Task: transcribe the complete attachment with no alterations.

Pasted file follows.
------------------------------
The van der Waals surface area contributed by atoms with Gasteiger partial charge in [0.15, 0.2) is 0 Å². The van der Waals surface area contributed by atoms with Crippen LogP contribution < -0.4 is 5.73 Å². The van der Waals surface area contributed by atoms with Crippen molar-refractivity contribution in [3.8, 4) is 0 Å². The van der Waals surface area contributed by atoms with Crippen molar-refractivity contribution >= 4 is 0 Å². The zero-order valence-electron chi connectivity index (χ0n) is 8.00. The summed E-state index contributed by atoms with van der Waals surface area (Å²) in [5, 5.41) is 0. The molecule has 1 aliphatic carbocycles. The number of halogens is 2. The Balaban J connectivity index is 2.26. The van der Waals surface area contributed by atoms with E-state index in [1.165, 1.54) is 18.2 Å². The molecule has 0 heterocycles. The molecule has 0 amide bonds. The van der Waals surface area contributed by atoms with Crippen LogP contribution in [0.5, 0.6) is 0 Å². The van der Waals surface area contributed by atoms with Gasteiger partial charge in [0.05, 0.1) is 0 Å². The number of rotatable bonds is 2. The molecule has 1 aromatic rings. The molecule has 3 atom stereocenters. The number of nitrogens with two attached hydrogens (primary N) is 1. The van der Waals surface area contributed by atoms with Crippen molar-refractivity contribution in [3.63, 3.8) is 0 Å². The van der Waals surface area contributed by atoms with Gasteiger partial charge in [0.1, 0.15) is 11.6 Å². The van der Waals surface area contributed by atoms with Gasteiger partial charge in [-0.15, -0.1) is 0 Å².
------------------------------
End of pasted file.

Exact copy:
The van der Waals surface area contributed by atoms with Gasteiger partial charge in [0.15, 0.2) is 0 Å². The van der Waals surface area contributed by atoms with Crippen LogP contribution < -0.4 is 5.73 Å². The van der Waals surface area contributed by atoms with Crippen molar-refractivity contribution in [3.8, 4) is 0 Å². The van der Waals surface area contributed by atoms with Crippen molar-refractivity contribution >= 4 is 0 Å². The zero-order valence-electron chi connectivity index (χ0n) is 8.00. The summed E-state index contributed by atoms with van der Waals surface area (Å²) in [5, 5.41) is 0. The molecule has 1 aliphatic carbocycles. The number of halogens is 2. The Balaban J connectivity index is 2.26. The van der Waals surface area contributed by atoms with E-state index in [1.165, 1.54) is 18.2 Å². The molecule has 0 heterocycles. The molecule has 0 amide bonds. The van der Waals surface area contributed by atoms with Crippen LogP contribution in [0.5, 0.6) is 0 Å². The van der Waals surface area contributed by atoms with Gasteiger partial charge in [0.05, 0.1) is 0 Å². The number of rotatable bonds is 2. The molecule has 1 aromatic rings. The molecule has 3 atom stereocenters. The number of nitrogens with two attached hydrogens (primary N) is 1. The van der Waals surface area contributed by atoms with Crippen molar-refractivity contribution in [3.63, 3.8) is 0 Å². The van der Waals surface area contributed by atoms with Gasteiger partial charge in [0.1, 0.15) is 11.6 Å². The van der Waals surface area contributed by atoms with Gasteiger partial charge in [-0.15, -0.1) is 0 Å².